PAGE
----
– Weights half a pound for the 1-2 person tent size
– Material feels thin
– Tends to be smaller than advertised
Like the footprint mentioned above by Redcamp, there’s a lot that you can with GEERTOP’s ultralight footprint. Though most commonly used for its intended purpose as a groundsheet, the shape is just right to act as a hammock rain tarp as well. The loops in each corner make it possible to attach some guylines or paracord, and stake down the other ends into the ground, giving you easy weather protection for your hammock.
There are 5 different sizes that you can get this tarp in, so that you can accommodate your 1-4 person tent. The smallest size is said to weigh 85 grams (about 0.2 pounds), while the largest size comes in at about 200 grams (0.45 pounds). Any way you slice it, “ultralight” isn’t a bad word to describe the different sizes of this groundsheet, especially when compared with the product listed above.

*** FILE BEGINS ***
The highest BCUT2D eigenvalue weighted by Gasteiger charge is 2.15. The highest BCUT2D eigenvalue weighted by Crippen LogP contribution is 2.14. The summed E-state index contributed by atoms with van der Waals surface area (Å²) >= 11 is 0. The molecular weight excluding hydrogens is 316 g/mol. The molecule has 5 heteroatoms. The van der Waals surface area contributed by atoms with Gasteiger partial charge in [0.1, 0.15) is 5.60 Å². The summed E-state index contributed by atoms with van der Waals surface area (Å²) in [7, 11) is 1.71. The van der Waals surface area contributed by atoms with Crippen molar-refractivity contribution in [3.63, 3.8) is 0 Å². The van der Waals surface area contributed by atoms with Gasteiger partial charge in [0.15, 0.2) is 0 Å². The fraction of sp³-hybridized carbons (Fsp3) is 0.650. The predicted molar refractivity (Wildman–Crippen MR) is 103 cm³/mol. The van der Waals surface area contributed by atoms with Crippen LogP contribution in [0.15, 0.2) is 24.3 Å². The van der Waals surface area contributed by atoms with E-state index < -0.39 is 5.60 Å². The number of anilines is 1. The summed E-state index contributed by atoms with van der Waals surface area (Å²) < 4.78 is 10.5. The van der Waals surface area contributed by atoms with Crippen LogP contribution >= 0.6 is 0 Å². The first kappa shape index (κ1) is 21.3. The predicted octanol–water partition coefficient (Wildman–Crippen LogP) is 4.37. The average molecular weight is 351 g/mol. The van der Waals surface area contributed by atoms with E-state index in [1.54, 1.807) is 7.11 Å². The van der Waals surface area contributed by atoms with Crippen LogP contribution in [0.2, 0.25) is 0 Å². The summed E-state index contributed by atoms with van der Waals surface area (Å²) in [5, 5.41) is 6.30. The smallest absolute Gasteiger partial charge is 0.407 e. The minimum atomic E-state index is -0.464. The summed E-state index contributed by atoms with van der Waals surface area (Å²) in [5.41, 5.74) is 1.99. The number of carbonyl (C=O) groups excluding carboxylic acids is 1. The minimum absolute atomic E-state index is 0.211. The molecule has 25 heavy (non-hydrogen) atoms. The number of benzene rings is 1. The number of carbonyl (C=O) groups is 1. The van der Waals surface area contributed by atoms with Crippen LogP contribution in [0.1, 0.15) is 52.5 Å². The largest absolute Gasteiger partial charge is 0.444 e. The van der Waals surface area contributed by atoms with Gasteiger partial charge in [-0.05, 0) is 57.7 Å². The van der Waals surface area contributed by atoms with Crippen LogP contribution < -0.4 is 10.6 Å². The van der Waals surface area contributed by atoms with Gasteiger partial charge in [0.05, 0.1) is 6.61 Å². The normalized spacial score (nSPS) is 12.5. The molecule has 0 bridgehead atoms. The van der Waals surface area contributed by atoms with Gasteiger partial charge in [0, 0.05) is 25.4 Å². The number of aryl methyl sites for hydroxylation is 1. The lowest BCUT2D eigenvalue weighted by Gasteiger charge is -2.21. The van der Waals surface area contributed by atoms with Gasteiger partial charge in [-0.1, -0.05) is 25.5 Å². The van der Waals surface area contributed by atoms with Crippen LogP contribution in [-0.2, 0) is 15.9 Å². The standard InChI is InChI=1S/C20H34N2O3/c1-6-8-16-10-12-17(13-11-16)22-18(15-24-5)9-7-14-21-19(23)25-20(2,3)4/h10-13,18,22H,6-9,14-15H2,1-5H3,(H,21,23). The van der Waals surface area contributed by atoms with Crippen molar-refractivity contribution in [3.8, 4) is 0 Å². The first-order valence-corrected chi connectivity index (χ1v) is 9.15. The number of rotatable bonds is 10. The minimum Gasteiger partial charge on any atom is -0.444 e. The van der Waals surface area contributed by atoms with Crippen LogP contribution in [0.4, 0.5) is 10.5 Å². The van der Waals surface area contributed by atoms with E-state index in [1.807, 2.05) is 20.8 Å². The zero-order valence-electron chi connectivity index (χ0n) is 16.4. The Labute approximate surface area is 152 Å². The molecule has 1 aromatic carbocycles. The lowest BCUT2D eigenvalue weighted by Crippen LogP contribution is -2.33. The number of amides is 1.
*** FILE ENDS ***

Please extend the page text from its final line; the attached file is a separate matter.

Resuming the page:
A drawstring pouch does come included with this tarp, making for an easy way to pack it away and carry with you. However, stakes are the one thing that don’t come with the groundsheet, which I find to be unfortunate.
– Durable material
– Can be used in a variety of ways
– Compact and lightweight
– Comes with a drawstring pouch
– Ripstop nylon
– Though the product is still lightweight, it does tend to be heavier than advertised
No one ever said your makeshift footprint had to look pretty, right? For those of you who have handyman qualities, you may consider going with the Outdoor Products all purpose tarp for your next groundsheet. The smallest size is 8×6 feet, so naturally you’d need to do a little trimming if you wanted to use it for a smaller tent. But if you have a 6 person tent, for example, you may be able to make it work without any adjustments needed.